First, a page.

Bullous pemphigoid is a skin disorder characterized by blisters.
Bullous pemphigoid is an autoimmune disorder that occurs when the body's immune system attacks and destroys healthy body tissue by mistake. Specifically, the immune system attacks the proteins that attach the top layer of skin (epidermis) to the bottom layer of skin.
This disorder usually occurs in older persons and is rare in young people. Symptoms come and go. The condition often goes away within 5 years.
In some cases, the condition is triggered by a medicine.
Most people with this disorder have itchy skin that may be severe. In most cases, there are blisters, called bullae.
- Blisters are usually located on the arms, legs, or middle of the body. In rare cases, blisters can form in the mouth.
- The blisters may break open and form open sores (ulcers).
Exams and Tests
The health care provider will examine the skin and ask about the symptoms. They will review your list of medicines.
Tests that may be done to help diagnose this condition include:
- Blood tests
- Skin biopsy of the blister or the area next to it
Anti-inflammatory medicines called corticosteroids may be prescribed. They may be taken by mouth or applied to the skin. More powerful medicines may be used to help suppress the immune system if steroids do not work, or to allow lower steroid doses to be used.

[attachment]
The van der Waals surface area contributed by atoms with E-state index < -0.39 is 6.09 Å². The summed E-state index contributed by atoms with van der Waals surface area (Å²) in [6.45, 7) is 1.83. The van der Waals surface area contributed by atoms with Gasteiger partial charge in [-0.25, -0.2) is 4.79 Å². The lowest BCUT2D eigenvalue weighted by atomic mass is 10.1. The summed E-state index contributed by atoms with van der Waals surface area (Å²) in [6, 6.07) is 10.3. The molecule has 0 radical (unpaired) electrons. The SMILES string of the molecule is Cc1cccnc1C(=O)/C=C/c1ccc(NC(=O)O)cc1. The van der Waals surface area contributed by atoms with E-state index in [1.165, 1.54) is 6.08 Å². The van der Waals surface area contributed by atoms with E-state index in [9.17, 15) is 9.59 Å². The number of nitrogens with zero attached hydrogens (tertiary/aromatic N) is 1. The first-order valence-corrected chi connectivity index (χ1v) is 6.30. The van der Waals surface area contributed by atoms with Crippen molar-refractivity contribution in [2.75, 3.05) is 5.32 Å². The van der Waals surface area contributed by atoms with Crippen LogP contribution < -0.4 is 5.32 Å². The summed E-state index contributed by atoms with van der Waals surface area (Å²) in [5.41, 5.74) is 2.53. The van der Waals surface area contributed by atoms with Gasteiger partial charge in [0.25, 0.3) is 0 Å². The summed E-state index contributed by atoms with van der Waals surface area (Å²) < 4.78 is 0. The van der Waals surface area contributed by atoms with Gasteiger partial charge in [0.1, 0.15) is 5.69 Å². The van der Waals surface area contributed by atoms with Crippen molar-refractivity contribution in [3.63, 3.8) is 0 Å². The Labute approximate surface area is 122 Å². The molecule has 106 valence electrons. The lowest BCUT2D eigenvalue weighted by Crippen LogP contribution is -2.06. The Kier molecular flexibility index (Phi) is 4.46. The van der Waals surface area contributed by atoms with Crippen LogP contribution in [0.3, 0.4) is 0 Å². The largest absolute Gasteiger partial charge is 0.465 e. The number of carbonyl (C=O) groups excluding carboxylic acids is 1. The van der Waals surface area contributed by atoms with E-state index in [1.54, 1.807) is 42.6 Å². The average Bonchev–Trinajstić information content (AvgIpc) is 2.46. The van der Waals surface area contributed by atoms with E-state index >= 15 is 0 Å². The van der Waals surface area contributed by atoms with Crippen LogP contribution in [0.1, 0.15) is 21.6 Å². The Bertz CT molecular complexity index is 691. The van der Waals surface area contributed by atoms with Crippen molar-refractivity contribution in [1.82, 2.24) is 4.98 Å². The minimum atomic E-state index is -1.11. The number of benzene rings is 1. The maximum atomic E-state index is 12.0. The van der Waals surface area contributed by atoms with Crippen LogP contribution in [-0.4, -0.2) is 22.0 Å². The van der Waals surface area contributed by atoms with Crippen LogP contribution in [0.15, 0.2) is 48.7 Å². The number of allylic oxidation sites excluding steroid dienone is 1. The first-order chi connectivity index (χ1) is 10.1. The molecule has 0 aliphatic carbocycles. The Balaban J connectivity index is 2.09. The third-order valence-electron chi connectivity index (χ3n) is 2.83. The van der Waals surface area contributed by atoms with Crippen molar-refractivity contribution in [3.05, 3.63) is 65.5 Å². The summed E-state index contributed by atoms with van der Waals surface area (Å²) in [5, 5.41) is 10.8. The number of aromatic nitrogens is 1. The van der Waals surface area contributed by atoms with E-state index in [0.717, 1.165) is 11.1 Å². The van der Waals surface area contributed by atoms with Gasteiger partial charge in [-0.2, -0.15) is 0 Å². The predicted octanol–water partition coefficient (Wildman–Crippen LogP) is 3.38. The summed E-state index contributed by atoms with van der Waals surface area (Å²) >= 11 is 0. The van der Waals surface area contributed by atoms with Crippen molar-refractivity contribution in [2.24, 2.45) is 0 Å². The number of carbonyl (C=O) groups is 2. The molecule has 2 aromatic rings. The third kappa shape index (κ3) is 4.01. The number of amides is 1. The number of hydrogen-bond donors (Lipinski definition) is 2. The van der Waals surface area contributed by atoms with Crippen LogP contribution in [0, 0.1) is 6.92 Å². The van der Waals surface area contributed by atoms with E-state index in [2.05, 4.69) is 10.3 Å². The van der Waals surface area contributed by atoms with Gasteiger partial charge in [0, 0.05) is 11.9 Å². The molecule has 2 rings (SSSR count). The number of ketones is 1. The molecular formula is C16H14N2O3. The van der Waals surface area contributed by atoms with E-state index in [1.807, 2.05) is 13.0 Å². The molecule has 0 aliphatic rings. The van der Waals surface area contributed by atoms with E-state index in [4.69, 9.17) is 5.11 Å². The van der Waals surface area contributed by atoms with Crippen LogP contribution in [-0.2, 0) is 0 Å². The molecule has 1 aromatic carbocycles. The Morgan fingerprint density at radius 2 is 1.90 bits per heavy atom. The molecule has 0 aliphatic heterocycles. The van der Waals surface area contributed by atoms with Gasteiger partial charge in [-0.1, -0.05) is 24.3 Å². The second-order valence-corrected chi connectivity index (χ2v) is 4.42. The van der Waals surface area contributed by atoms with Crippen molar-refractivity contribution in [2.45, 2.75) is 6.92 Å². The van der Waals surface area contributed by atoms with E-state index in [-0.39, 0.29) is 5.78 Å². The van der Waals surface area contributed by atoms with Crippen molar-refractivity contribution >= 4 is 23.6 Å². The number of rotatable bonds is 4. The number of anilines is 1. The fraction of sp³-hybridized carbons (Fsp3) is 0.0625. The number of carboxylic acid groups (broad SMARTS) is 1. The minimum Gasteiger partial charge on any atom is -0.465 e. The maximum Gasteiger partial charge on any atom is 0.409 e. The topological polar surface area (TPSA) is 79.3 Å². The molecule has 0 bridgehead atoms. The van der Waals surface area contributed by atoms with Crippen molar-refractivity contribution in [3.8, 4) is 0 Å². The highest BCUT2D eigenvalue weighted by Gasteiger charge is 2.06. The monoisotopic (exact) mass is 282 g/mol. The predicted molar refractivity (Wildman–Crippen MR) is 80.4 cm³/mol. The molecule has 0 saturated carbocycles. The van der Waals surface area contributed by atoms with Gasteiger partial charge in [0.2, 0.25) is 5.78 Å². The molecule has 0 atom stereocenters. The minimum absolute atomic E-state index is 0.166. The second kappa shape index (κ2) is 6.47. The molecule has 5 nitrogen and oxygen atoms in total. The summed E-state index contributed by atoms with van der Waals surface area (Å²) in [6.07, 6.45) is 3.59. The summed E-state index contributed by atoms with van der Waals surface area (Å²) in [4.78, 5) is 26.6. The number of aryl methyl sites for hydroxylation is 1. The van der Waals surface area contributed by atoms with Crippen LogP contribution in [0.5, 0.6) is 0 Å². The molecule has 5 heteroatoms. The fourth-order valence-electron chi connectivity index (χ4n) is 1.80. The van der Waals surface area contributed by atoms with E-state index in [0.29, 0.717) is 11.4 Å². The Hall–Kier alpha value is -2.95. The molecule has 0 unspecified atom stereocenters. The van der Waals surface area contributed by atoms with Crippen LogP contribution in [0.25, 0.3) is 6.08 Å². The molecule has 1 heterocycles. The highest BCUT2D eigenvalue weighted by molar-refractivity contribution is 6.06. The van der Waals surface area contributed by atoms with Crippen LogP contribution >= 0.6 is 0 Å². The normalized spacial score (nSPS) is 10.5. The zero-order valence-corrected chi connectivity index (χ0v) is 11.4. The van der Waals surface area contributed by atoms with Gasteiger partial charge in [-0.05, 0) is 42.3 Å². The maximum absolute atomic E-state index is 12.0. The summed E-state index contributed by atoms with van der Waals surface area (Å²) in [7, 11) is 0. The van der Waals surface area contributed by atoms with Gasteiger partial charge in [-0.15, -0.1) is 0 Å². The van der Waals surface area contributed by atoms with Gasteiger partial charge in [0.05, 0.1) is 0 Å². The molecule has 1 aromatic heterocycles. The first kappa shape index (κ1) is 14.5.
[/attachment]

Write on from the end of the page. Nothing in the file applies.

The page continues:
Antibiotics in the tetracycline family may be useful. Niacin (a B complex vitamin) is sometimes given along with tetracycline.
Your provider may suggest self-care measures. These may include:
- Applying anti-inflammatory creams to the skin
- Using mild soaps and applying moisturizer to the skin after bathing
- Protecting the affected skin from sun exposure and injury
Bullous pemphigoid usually responds well to treatment. The medicine can often be stopped after several years. The disease sometimes returns after treatment is stopped.
Skin infection is the most common complication.
Complications resulting from treatment may also occur, especially from taking corticosteroids.
When to Contact a Medical Professional
Contact your provider if you have:
- Unexplained blisters on your skin
- An itchy rash that continues despite home treatment
Dinulos JGH. Vesicular and bullous diseases. In: Dinulos JGH, ed. Habif's Clinical Dermatology. 7th ed. Philadelphia, PA: Elsevier; 2021:chap 16.
Peña S, Werth VP. Bullous pemphigoid. In: Lebwohl MG, Heymann WR, Berth-Jones J, Coulson IH, eds. Treatment of Skin Disease: Comprehensive Therapeutic Strategies. 5th ed. Philadelphia, PA: Elsevier; 2018:chap 33.
Review Date: 4/14/2021
Reviewed By: Elika Hoss, MD, Senior Associate Consultant, Mayo Clinic, Scottsdale, AZ. Also reviewed by David Zieve, MD, MHA, Medical Director, Brenda Conaway, Editorial Director, and the A.D.A.M. Editorial team.